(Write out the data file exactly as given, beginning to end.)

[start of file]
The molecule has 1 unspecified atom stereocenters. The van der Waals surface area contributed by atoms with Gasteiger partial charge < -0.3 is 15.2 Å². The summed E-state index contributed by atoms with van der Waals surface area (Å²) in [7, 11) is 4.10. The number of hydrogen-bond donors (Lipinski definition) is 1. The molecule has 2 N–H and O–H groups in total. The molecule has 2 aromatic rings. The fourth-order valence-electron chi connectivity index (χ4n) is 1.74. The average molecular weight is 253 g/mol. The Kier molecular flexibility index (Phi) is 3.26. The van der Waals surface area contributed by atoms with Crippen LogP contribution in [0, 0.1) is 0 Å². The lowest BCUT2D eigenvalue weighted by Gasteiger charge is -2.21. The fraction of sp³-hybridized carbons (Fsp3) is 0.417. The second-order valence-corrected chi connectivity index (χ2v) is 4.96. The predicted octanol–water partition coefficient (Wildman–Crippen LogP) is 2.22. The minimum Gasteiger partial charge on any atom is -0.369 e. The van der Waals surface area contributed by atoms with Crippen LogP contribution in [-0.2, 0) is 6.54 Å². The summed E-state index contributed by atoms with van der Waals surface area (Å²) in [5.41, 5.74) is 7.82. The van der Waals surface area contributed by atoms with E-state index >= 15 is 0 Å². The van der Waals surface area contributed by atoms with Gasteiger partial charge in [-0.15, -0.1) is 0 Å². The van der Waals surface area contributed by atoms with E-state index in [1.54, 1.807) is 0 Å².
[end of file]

The molecule has 1 unspecified atom stereocenters. The van der Waals surface area contributed by atoms with Gasteiger partial charge < -0.3 is 15.2 Å². The summed E-state index contributed by atoms with van der Waals surface area (Å²) in [7, 11) is 4.10. The number of hydrogen-bond donors (Lipinski definition) is 1. The molecule has 2 N–H and O–H groups in total. The molecule has 2 aromatic rings. The fourth-order valence-electron chi connectivity index (χ4n) is 1.74. The average molecular weight is 253 g/mol. The Kier molecular flexibility index (Phi) is 3.26. The van der Waals surface area contributed by atoms with Crippen LogP contribution in [0, 0.1) is 0 Å². The lowest BCUT2D eigenvalue weighted by Gasteiger charge is -2.21. The fraction of sp³-hybridized carbons (Fsp3) is 0.417. The second-order valence-corrected chi connectivity index (χ2v) is 4.96. The predicted octanol–water partition coefficient (Wildman–Crippen LogP) is 2.22. The minimum Gasteiger partial charge on any atom is -0.369 e. The van der Waals surface area contributed by atoms with Crippen LogP contribution in [-0.2, 0) is 6.54 Å². The summed E-state index contributed by atoms with van der Waals surface area (Å²) in [5.41, 5.74) is 7.82. The van der Waals surface area contributed by atoms with E-state index >= 15 is 0 Å². The van der Waals surface area contributed by atoms with Gasteiger partial charge in [-0.15, -0.1) is 0 Å². The van der Waals surface area contributed by atoms with E-state index in [1.54, 1.807) is 0 Å².